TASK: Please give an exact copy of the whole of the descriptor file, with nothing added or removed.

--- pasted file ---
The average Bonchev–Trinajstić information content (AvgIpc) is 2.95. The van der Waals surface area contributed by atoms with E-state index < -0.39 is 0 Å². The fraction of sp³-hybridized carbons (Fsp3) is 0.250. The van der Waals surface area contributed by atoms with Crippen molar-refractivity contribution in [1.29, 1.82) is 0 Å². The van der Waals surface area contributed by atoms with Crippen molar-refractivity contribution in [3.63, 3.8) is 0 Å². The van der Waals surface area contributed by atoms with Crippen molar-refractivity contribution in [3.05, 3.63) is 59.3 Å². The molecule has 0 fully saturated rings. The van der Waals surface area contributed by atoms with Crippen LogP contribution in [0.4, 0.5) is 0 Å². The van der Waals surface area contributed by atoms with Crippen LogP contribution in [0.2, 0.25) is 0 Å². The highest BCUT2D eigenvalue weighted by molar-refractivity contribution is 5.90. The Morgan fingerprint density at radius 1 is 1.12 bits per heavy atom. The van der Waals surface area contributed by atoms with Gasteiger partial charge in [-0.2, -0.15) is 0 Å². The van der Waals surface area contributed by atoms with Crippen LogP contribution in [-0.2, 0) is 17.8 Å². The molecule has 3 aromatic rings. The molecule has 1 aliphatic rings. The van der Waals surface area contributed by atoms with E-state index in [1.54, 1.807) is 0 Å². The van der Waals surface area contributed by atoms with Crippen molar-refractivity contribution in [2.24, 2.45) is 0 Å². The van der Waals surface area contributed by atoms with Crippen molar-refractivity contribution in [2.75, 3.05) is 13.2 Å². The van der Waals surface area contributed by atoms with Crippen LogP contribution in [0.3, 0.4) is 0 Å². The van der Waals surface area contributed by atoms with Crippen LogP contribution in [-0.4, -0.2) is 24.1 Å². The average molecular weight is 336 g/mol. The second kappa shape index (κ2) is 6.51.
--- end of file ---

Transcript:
The average Bonchev–Trinajstić information content (AvgIpc) is 2.95. The van der Waals surface area contributed by atoms with E-state index < -0.39 is 0 Å². The fraction of sp³-hybridized carbons (Fsp3) is 0.250. The van der Waals surface area contributed by atoms with Crippen molar-refractivity contribution in [1.29, 1.82) is 0 Å². The van der Waals surface area contributed by atoms with Crippen molar-refractivity contribution in [3.63, 3.8) is 0 Å². The van der Waals surface area contributed by atoms with Crippen molar-refractivity contribution in [3.05, 3.63) is 59.3 Å². The molecule has 0 fully saturated rings. The van der Waals surface area contributed by atoms with Crippen LogP contribution in [0.4, 0.5) is 0 Å². The van der Waals surface area contributed by atoms with Crippen LogP contribution in [0.2, 0.25) is 0 Å². The highest BCUT2D eigenvalue weighted by molar-refractivity contribution is 5.90. The Morgan fingerprint density at radius 1 is 1.12 bits per heavy atom. The van der Waals surface area contributed by atoms with Gasteiger partial charge in [-0.2, -0.15) is 0 Å². The van der Waals surface area contributed by atoms with Crippen LogP contribution in [-0.2, 0) is 17.8 Å². The molecule has 3 aromatic rings. The molecule has 1 aliphatic rings. The van der Waals surface area contributed by atoms with E-state index in [1.54, 1.807) is 0 Å². The van der Waals surface area contributed by atoms with Crippen molar-refractivity contribution in [2.24, 2.45) is 0 Å². The van der Waals surface area contributed by atoms with Crippen molar-refractivity contribution in [2.75, 3.05) is 13.2 Å². The van der Waals surface area contributed by atoms with Crippen LogP contribution in [0.3, 0.4) is 0 Å². The van der Waals surface area contributed by atoms with Crippen LogP contribution in [-0.4, -0.2) is 24.1 Å². The average molecular weight is 336 g/mol. The second kappa shape index (κ2) is 6.51.